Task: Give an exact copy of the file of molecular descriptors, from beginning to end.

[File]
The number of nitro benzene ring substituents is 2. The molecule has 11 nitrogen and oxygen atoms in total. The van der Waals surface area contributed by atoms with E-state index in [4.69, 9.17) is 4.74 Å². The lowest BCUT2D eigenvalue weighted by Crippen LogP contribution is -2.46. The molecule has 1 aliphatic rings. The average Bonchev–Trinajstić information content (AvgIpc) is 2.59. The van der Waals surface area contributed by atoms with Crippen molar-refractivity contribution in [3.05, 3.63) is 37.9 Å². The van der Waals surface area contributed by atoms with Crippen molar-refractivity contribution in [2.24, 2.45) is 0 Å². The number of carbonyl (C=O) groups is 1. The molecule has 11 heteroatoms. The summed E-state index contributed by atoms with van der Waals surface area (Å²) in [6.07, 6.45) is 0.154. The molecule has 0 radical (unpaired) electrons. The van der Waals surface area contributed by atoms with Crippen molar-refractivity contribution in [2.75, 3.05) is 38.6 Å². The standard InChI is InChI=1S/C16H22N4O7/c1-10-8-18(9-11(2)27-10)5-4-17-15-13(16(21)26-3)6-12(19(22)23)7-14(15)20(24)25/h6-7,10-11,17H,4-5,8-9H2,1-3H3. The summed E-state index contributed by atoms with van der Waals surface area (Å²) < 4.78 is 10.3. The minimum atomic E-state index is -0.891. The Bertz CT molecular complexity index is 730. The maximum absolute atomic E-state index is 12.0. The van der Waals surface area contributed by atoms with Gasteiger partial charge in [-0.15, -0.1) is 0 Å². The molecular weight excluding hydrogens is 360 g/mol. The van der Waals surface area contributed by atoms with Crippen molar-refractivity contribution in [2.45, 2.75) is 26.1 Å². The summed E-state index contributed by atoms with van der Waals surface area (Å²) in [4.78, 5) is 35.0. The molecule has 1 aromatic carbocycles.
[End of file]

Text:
The number of nitro benzene ring substituents is 2. The molecule has 11 nitrogen and oxygen atoms in total. The van der Waals surface area contributed by atoms with E-state index in [4.69, 9.17) is 4.74 Å². The lowest BCUT2D eigenvalue weighted by Crippen LogP contribution is -2.46. The molecule has 1 aliphatic rings. The average Bonchev–Trinajstić information content (AvgIpc) is 2.59. The van der Waals surface area contributed by atoms with Crippen molar-refractivity contribution in [3.05, 3.63) is 37.9 Å². The van der Waals surface area contributed by atoms with Crippen molar-refractivity contribution in [2.24, 2.45) is 0 Å². The number of carbonyl (C=O) groups is 1. The molecule has 11 heteroatoms. The summed E-state index contributed by atoms with van der Waals surface area (Å²) in [6.07, 6.45) is 0.154. The molecule has 0 radical (unpaired) electrons. The van der Waals surface area contributed by atoms with Crippen molar-refractivity contribution in [2.75, 3.05) is 38.6 Å². The standard InChI is InChI=1S/C16H22N4O7/c1-10-8-18(9-11(2)27-10)5-4-17-15-13(16(21)26-3)6-12(19(22)23)7-14(15)20(24)25/h6-7,10-11,17H,4-5,8-9H2,1-3H3. The summed E-state index contributed by atoms with van der Waals surface area (Å²) < 4.78 is 10.3. The minimum atomic E-state index is -0.891. The Bertz CT molecular complexity index is 730. The maximum absolute atomic E-state index is 12.0. The van der Waals surface area contributed by atoms with Gasteiger partial charge in [-0.15, -0.1) is 0 Å². The molecular weight excluding hydrogens is 360 g/mol. The van der Waals surface area contributed by atoms with Crippen molar-refractivity contribution in [2.45, 2.75) is 26.1 Å². The summed E-state index contributed by atoms with van der Waals surface area (Å²) in [4.78, 5) is 35.0. The molecule has 1 aromatic carbocycles.